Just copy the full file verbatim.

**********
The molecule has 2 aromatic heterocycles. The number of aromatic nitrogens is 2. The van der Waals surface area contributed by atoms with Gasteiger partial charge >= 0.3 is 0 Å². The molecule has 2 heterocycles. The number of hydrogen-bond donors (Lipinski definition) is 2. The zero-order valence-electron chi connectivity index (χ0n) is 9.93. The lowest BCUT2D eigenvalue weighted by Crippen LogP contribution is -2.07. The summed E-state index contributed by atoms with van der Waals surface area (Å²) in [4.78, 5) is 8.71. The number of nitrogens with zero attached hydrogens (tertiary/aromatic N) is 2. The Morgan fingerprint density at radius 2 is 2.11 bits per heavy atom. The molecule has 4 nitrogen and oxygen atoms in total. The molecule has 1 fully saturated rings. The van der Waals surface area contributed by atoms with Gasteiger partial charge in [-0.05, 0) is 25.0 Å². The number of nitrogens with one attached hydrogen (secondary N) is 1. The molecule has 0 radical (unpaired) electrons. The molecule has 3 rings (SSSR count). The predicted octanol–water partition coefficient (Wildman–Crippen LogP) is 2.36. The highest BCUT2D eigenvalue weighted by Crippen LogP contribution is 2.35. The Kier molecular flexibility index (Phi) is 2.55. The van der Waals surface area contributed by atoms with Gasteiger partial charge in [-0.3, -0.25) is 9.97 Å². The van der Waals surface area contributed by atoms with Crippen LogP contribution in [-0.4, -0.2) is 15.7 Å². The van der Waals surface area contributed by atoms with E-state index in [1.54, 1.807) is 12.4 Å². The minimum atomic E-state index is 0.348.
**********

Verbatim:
The molecule has 2 aromatic heterocycles. The number of aromatic nitrogens is 2. The van der Waals surface area contributed by atoms with Gasteiger partial charge >= 0.3 is 0 Å². The molecule has 2 heterocycles. The number of hydrogen-bond donors (Lipinski definition) is 2. The zero-order valence-electron chi connectivity index (χ0n) is 9.93. The lowest BCUT2D eigenvalue weighted by Crippen LogP contribution is -2.07. The summed E-state index contributed by atoms with van der Waals surface area (Å²) in [4.78, 5) is 8.71. The number of nitrogens with zero attached hydrogens (tertiary/aromatic N) is 2. The Morgan fingerprint density at radius 2 is 2.11 bits per heavy atom. The molecule has 4 nitrogen and oxygen atoms in total. The molecule has 1 fully saturated rings. The van der Waals surface area contributed by atoms with Gasteiger partial charge in [-0.05, 0) is 25.0 Å². The number of nitrogens with one attached hydrogen (secondary N) is 1. The molecule has 0 radical (unpaired) electrons. The molecule has 3 rings (SSSR count). The predicted octanol–water partition coefficient (Wildman–Crippen LogP) is 2.36. The highest BCUT2D eigenvalue weighted by Crippen LogP contribution is 2.35. The Kier molecular flexibility index (Phi) is 2.55. The van der Waals surface area contributed by atoms with Gasteiger partial charge in [-0.3, -0.25) is 9.97 Å². The van der Waals surface area contributed by atoms with Crippen LogP contribution in [-0.4, -0.2) is 15.7 Å². The van der Waals surface area contributed by atoms with E-state index in [1.54, 1.807) is 12.4 Å². The minimum atomic E-state index is 0.348.